House Bill 3032 (P.A. 77-1691), as printed in Illinois Legislative Service 1971 Laws, p. 2974, provides:"Two or more Acts which relate to same subject matter and which are enacted by the same General Assembly shall be construed together in such manner as to give full effect to each Act except in case of an irreconcilable conflict. In case of an irreconcilable conflict the Act last acted upon by the General Assembly is controlling to the extent of such conflict. The Act last acted upon is determined by reference to the final legislative action taken by either house of the General Assembly, whether such final action is passage on third reading in the second house, concurring in or receding from an amendment, adoption of a conference committee report, acceptance of the Governor's specific recommendations for change, or passage over the Governor's veto. However, for the purpose of determining *246 the effective date of laws under Section 10 of Article IV of the Constitution of  and `An Act in relation to the effective date of laws', approved July 2, 1971, a bill is `passed' at the time of its final legislative action before presentation to the Governor as provided in paragraph (a) of Section 9 of Article IV of the Constitution of 1970. "An irreconcilable conflict between 2 or more Acts which amend the same section of an Act exists only if the amendatory Acts make inconsistent changes in the section as it theretofore existed. "The rules of construction provided for in this section are applicable to Acts enacted by the same General Assembly throughout the 2 year period of its existence. "Section 2. This amendatory Act shall take effect upon its becoming a law."
(The portion of the specific change recommended by the Governor that is significant for present purposes is italicized.)
House Bill 3032 could not have become effective before November 17, 1971, the date upon which the Governor certified that it was passed in accordance with his recommended changes. Therefore, it cannot be applicable to the three bills involved in this case as it became effective after October 28, 1971, when those bills became law, and it contains no suggestion that it was intended to have a retroactive effect. As the provisions of House Bill 3032 are not applicable to this case, we do not now consider problems which might arise from the fact that the changes proposed by the Governor were not accepted in the same form by the two houses of the General Assembly. Cf. H.J. Oct. 20, 1971, p. 18 S.J. Nov. 2, 1971, p. 18.
In Board of Education v. Morgan (1925), 316 Ill. 143, *247 this court held that a bill passed by the General Assembly on June 19, 1923, and approved by the Governor on July 2, 1923, became effective upon its approval, and rejected the contention that it did not become effective until July 1, 1924. The court there quoted the following definitions of the word "passage":"Webster's New International Dictionary, in defining passage, says: `Of a measure or law, ordinarily passage refers to the final affirmative action by which the assembly enacts the law, but it has been also sometimes used to designate the time of taking effect of the act, (52 Ill. App. 514, 518; 45 Neb. 724;) or the final act necessary to make it a valid law, as the signing or approval by the Governor or other executive. 82 Mass. (16 Gray) 144; 50 Tenn. 442.' The Standard Dictionary, in defining passage, says: `8. The course of a legislative measure through the various stages of debate and action or through a single stage; especially its enactment by the final vote, or the signing or approval by the supreme authority, as the president, king or governor of a State.'" 316 Ill. 143, at 147.)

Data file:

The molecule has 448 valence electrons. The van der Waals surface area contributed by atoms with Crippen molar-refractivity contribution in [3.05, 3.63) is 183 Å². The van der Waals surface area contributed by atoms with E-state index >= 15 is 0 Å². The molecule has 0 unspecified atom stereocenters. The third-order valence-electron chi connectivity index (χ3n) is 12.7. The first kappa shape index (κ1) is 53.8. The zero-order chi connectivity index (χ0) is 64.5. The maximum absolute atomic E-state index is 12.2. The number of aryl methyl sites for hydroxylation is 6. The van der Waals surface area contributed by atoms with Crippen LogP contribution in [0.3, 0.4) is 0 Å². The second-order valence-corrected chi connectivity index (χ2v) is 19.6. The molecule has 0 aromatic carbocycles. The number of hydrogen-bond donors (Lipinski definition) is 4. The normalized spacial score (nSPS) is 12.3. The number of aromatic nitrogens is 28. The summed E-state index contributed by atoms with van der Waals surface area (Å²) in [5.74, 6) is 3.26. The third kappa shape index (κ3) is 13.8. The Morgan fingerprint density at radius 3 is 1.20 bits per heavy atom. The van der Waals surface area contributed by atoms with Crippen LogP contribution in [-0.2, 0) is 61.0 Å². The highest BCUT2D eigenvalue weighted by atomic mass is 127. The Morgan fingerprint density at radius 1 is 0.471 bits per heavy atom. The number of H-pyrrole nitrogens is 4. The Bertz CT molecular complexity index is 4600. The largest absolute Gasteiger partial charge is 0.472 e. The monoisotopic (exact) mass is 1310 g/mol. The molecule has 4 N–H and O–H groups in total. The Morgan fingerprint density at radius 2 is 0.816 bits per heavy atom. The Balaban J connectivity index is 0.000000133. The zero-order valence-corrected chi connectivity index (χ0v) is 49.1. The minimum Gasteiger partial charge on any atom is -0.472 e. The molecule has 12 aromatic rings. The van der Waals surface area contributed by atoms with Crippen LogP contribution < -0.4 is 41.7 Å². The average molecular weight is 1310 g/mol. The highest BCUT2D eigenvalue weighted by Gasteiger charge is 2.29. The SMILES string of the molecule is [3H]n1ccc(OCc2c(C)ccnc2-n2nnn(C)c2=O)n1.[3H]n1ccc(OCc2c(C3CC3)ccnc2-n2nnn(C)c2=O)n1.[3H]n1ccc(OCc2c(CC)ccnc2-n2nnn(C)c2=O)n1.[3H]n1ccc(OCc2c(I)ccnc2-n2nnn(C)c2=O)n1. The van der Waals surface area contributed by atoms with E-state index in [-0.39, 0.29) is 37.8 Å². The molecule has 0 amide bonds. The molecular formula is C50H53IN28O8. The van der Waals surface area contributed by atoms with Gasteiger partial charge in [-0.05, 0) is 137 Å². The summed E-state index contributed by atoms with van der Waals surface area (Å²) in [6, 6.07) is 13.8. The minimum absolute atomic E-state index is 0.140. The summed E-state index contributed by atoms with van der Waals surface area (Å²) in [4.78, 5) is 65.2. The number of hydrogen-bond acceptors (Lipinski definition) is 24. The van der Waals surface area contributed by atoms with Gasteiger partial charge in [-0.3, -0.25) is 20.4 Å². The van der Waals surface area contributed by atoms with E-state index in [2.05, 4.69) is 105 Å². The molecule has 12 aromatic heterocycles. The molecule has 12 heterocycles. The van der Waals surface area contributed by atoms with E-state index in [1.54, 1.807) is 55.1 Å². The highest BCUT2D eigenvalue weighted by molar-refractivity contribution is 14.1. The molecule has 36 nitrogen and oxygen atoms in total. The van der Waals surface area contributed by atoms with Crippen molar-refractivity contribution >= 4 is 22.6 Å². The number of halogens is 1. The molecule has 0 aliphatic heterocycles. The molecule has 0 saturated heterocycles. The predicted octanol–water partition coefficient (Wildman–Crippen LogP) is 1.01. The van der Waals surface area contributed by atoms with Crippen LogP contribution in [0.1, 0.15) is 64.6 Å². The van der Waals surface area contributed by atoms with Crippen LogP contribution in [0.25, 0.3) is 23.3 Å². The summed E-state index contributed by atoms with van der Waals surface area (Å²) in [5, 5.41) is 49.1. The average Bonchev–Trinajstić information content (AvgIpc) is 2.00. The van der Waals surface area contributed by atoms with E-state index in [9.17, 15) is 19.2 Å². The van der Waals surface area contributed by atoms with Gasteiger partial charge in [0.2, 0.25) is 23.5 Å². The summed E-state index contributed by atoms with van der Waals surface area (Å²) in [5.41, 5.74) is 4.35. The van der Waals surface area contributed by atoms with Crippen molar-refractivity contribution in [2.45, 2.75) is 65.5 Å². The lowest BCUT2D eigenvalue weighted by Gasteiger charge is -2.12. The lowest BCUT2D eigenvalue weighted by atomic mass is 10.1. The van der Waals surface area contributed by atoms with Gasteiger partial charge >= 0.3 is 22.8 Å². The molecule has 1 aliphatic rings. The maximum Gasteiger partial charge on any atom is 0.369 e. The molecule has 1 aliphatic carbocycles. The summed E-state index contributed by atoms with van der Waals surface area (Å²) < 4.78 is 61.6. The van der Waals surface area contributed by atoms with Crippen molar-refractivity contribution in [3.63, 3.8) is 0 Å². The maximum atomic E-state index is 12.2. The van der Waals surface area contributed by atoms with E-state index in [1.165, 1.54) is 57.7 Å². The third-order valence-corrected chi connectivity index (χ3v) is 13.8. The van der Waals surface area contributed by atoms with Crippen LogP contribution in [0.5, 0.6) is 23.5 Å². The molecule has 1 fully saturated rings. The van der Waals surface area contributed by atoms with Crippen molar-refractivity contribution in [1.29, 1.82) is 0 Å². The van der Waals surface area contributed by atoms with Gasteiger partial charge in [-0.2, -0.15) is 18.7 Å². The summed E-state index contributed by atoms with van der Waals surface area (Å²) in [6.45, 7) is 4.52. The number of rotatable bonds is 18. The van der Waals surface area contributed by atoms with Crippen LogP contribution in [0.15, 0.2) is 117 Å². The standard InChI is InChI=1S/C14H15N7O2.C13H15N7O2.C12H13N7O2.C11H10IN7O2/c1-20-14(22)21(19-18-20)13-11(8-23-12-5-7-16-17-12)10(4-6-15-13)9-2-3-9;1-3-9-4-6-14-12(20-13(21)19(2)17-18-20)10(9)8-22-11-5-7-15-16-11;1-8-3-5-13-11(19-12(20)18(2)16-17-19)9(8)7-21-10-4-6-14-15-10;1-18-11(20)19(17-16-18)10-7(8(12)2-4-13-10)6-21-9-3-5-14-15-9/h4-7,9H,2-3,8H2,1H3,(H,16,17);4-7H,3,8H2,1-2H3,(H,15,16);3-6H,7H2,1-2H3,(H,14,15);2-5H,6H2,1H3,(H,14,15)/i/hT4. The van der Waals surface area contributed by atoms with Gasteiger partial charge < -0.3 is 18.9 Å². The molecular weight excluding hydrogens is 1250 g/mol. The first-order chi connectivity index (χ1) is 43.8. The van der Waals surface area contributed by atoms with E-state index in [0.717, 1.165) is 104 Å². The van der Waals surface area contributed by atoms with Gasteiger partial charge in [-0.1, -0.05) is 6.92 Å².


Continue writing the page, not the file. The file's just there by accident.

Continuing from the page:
The court there was concerned only with the normal procedure whereby the legislature initially passes a bill and sends it to the Governor for his approval; no executive amendment procedure was in effect at that time. Read as a whole, the opinion in Morgan defines the time when a bill is passed as the time of the last legislative act necessary so that the bill would become law upon its acceptance by the Governor without further action by the legislature. We continue to adhere to this definition. In the present situation the last act of the legislature which permitted the Governor to make the bills become law by his acceptance was the vote of the houses of the General Assembly which approved the Governor's changes in the bills. For the *248 purpose of section 10 of article IV, these bills were "passed" on October 28, 1971, when the House voted to accept the Governor's executive amendment after the Senate had already done so. Any other definition of the word "passed" which fixed an earlier time would require this court to rule that the bills were passed before the legislature ever considered them in their final form, indeed before they were written. Nothing in the constitution of 1970 suggested that the word "passed" was used in such an artificial and abnormal sense.